Spray painting is fun, as you can do a lot of unique artwork with the tool. However, when the canvass becomes your own car, it suddenly becomes a challenging task, since you get a lot more responsibility on your work. Aside from that, you also get the risk of not getting it right, making your car look worse than the reason it needed to be spray painted.
Getting it spray-painted by a professional is a sure-fire way of having the job done. Unfortunately, it costs a whole lot more than actually getting it done yourself. This is why DIY spray-painting is becoming quite popular, as you can get the same result without having to spend a lot on the work. You can also add the experience as a fun bonus you can be proud of.
This article is a quick guide for beginners on how to spray paint a car. It’s not much detailed, but I hope it can help you to make a move!
Common Types of Spray Guns
Before delving into the how of spray painting, let’s get familiar with the different types of spray guns that you can use for your car painting.
HVLP or LVLP?
HVLP (High Volume Low Pressure) Spray Gun
Similar to a conventional spray gun with air compressor, the HVLP is supplied with lower pressure, and is propelled by using high volume air. Because of this, they are highly efficient and cause minimal overspray.
Usually, a large air compressor is necessary in order to meet the power needs of an HVLP spray gun. However, this demand is greatly compensated by the efficiency, environmental-friendly, and functional prowess of the spray gun.
LVLP (Low Volume Low Pressure) Spray Gun
Contrary to HVLP, the LVLP is supplied with a smaller air volume. This results to lower consumption, and therefore, lower costs for use. However, it isn’t as efficient and as fast as HLVP spray guns.
With regards to air compressor use, LVLP can go with smaller types of air compressors. This flexibility makes the spray gun a good choice for most people who have a limited budget.
Siphon-Feed or Gravity-Feed?
Siphon-Feed Spray Gun
Requiring a large amount of air pressure, the Siphon-feed spray gun is optimal for low-viscosity liquids such as lacquer, stains, and dyes. It utilizes its paint system by drawing up fluid from below the gun, and then pulls fluid from the feed tube.
It requires stronger compressed air, making it a bit harder to have. However, the spray gun itself is inexpensive and can be used if you already have a strong air compressor.
Gravity-Feed Spray Gun
Similar to siphon-feed spray guns, the only difference is that the paint holder for this spray gun is situated on top of the equipment. This effectively lets gravity provide the paint and allows air pressure to be utilized more on efficient paint use to avoid overspill.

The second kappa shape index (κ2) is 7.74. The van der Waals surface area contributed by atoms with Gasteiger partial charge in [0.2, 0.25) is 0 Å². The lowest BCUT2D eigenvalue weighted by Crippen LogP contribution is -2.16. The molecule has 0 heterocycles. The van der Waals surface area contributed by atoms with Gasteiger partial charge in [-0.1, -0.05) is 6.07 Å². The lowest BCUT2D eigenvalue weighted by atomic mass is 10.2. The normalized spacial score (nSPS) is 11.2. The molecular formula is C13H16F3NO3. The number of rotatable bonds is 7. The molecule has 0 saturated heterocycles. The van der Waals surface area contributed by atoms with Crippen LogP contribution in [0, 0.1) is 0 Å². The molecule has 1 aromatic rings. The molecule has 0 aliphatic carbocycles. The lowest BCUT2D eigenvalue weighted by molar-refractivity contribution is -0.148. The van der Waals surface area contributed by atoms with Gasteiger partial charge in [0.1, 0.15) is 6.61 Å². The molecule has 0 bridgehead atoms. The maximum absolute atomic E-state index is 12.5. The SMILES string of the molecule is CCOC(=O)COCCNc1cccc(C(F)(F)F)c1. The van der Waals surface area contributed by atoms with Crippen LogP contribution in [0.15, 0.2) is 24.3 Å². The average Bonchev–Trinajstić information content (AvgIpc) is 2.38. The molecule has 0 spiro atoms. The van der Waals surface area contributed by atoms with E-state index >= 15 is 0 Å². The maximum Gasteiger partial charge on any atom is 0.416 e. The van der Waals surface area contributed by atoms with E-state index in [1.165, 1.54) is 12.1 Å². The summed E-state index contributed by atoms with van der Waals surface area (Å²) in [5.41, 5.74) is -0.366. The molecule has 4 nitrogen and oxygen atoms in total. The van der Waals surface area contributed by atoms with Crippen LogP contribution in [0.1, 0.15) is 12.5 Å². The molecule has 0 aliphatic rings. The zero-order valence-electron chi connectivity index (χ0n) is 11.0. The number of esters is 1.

It doesn’t require strong air pressure, making it flexible enough to use regular air compressors. Gravity-feed spray guns that use less air pressure are safer and more efficient at paint use. Normal ones, however, can be prone to overspraying.
Air-less Spray Gun
This type of spray gun is less messy and fussy, as it does not require air when used. Paint goes to the nozzle and utilizes pressure through multistage pumps. As paint moves inside, they are atomized through temperature shifts.
This type of spray gun is best for large surfaces as they can be covered well with a thick coating. It also applies a wet coating, ensuring good adhesion and flow throughout the surface. Unfortunately, because they produce thick coats, its finish may be compromised.
Steps to Spray Paint your Car
1.Prepare everything you will need.
You don’t want to dive into something important without being prepared first. The most important part is the preparation. Make sure you have everything ready at where you plan on getting your car spray-painted. This avoids unnecessary pauses that may ruin your car’s look.
Things you’ll need to prepare:
- A lot of 1200 – 1500 grit Wet and Dry Sandpaper
- Masking Tape
- Dust Extractor
- Electric or Air Sander
- Air Compressor
- Spray Gun
- Paint Thinner
- Clear-coat Lacquer
- Safety Glasses
- Face Mask
All of these are sufficient to ensure a successful spray painting of your car and to make sure that you are safe while in the process. When getting started, wear your safety gear in order to avoid dirt or harmful chemicals from getting on you.
Do note that for small to medium cars, you may need a gallon of primer, about three gallons of topcoat, and about three gallons for clear coat lacquer. This amount provides ample room for mistakes and practice runs, ensuring that you won’t run out while in the middle of a successful operation.